Phase I - Pre-Radical Prostatectomy RTVP-1 Gene Therapy for Prostate Cancer
|Study Design:||Allocation: Non-Randomized
Intervention Model: Single Group Assignment
Masking: None (Open Label)
Primary Purpose: Treatment
|Official Title:||A Phase I Study of In-Situ, Neoadjuvant, Pre-Radical Prostatectomy RTVP-1 Gene Therapy in Patients With Locally Advanced Adenocarcinoma of the Prostate (SPORE)|
- Assessment of safety/toxicity [ Time Frame: After treatment with 3-6 patients per cohort level, the patients will be assessed for the frequency of complications to be assured that they do not exceed those anticipated. ]
- To collect data on the morphologic and cytotoxic changes in the radical prostatectomy specimen [ Time Frame: Tumor response as measured by cytoreduction is not likely to be the major effect of the treatment. ]
|Study Start Date:||August 2006|
|Study Completion Date:||April 2011|
|Primary Completion Date:||April 2011 (Final data collection date for primary outcome measure)|
Genetic: RTVP-1 Gene
Cohort Level #1 1.0 x 1010vp Cohort Level #2 5.0x1010vp Cohort Level #3 1.0 x 1011vp Cohort Level #4 5.0x1011vp Cohort Level #5 1.0 x 1012vp Cohort Level #6 5.0x1012vp
One dose only followed by a radical prostatectomy 4 weeks later.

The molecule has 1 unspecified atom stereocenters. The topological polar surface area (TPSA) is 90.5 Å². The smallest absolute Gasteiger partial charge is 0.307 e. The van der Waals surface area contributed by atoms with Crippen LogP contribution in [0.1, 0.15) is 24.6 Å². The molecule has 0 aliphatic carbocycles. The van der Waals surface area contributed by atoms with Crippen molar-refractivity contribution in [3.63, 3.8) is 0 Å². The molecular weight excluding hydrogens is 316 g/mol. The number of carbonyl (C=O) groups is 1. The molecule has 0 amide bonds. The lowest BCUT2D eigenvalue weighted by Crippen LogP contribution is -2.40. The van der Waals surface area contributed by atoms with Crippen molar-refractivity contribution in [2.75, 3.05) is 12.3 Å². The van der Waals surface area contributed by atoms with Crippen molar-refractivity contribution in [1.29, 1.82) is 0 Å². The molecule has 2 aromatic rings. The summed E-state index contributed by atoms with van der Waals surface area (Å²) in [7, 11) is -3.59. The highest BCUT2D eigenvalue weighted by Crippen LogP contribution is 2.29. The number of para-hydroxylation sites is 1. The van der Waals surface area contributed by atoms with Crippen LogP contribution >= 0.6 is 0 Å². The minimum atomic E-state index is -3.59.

The population selected for this study includes patients with locally advanced and/or poorly differentiated tumors. These patients have an unacceptably high failure rate when treated by radical prostatectomy alone (over 50% fail within 5 years). The pattern of failure varies. While some patients present with a local recurrence, many have both a local recurrence and distant metastases, or just distant metastases. It is reasonable to assume that many, if not most of these patients, actually harbor micrometastases, present but undiagnosed clinically, at the time of their radical prostatectomy. Our hypothesis is that the cytotoxic, proapoptotic, antiangiogenic and immune stimulatory activities of in-situ RTVP-1 gene therapy will lower the incidence of local tumor recurrences when given to patients prior to surgery. The second part of our hypothesis is that RTVP-1 gene therapy will induce a systemic anti-tumor immune response, which will eliminate pre-existing micrometastases in some of these patients and lower the overall failure rate.
While this Phase I study is not designed to answer these questions, we hope to obtain mechanistic evidence in support of this hypothesis. A Phase II study will then be proposed (and properly powered), to study the efficacy of this approach.
Based on our experience with HSV-tk and GCV in-situ gene therapy, it appears that maximal immune stimulation occurs about 2 weeks following vector injection. Furthermore, repeat injections of an adenoviral vector do not result in excess toxicity or in the generation of anti-adenoviral antibodies sufficient to suppress vector activity. We propose here an intraprostatic injection of RTVP-1 in an adenoviral vector 4-6 weeks prior to radical prostatectomy, in order to allow full expression of the gene therapy tissue effects.
Please refer to this study by its ClinicalTrials.gov identifier: NCT00403221
|United States, Texas|
|Baylor College of Medicine - Scott Department of Urology|
|Houston, Texas, United States, 77030|
|Principal Investigator:||Dov Kadmon, M.D.||Baylor College of Medicine|